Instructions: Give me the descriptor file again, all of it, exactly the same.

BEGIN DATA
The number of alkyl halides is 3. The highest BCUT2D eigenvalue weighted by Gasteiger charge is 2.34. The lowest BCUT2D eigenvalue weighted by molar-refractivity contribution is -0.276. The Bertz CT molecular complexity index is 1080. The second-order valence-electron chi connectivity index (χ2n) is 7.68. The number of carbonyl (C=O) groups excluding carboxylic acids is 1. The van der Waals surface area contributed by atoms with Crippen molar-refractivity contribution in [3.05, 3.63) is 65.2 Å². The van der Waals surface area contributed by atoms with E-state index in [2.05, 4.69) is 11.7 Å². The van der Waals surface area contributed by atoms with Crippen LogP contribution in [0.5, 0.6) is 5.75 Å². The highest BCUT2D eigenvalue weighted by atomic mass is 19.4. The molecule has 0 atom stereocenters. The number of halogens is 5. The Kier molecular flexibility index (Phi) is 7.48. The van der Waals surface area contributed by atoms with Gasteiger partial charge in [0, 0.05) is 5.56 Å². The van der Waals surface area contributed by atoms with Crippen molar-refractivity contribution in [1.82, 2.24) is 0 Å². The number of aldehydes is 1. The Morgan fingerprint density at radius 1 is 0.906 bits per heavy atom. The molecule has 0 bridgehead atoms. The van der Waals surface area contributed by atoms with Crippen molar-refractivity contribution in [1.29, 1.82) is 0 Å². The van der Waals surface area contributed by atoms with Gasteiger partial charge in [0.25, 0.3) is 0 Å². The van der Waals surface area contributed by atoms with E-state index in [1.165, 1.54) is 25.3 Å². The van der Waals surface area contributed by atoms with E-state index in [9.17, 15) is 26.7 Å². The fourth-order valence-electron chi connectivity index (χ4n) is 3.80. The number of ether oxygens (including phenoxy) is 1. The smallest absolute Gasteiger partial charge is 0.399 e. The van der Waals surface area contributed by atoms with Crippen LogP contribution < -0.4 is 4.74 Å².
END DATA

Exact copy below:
The number of alkyl halides is 3. The highest BCUT2D eigenvalue weighted by Gasteiger charge is 2.34. The lowest BCUT2D eigenvalue weighted by molar-refractivity contribution is -0.276. The Bertz CT molecular complexity index is 1080. The second-order valence-electron chi connectivity index (χ2n) is 7.68. The number of carbonyl (C=O) groups excluding carboxylic acids is 1. The van der Waals surface area contributed by atoms with Crippen molar-refractivity contribution in [3.05, 3.63) is 65.2 Å². The van der Waals surface area contributed by atoms with E-state index in [2.05, 4.69) is 11.7 Å². The van der Waals surface area contributed by atoms with Crippen LogP contribution in [0.5, 0.6) is 5.75 Å². The highest BCUT2D eigenvalue weighted by atomic mass is 19.4. The molecule has 0 atom stereocenters. The number of halogens is 5. The Kier molecular flexibility index (Phi) is 7.48. The van der Waals surface area contributed by atoms with Gasteiger partial charge in [0, 0.05) is 5.56 Å². The van der Waals surface area contributed by atoms with Crippen molar-refractivity contribution in [1.82, 2.24) is 0 Å². The number of aldehydes is 1. The Morgan fingerprint density at radius 1 is 0.906 bits per heavy atom. The molecule has 0 bridgehead atoms. The van der Waals surface area contributed by atoms with Crippen molar-refractivity contribution in [1.29, 1.82) is 0 Å². The van der Waals surface area contributed by atoms with Gasteiger partial charge in [0.25, 0.3) is 0 Å². The van der Waals surface area contributed by atoms with E-state index in [1.165, 1.54) is 25.3 Å². The van der Waals surface area contributed by atoms with E-state index in [9.17, 15) is 26.7 Å². The fourth-order valence-electron chi connectivity index (χ4n) is 3.80. The number of ether oxygens (including phenoxy) is 1. The smallest absolute Gasteiger partial charge is 0.399 e. The van der Waals surface area contributed by atoms with Crippen LogP contribution < -0.4 is 4.74 Å².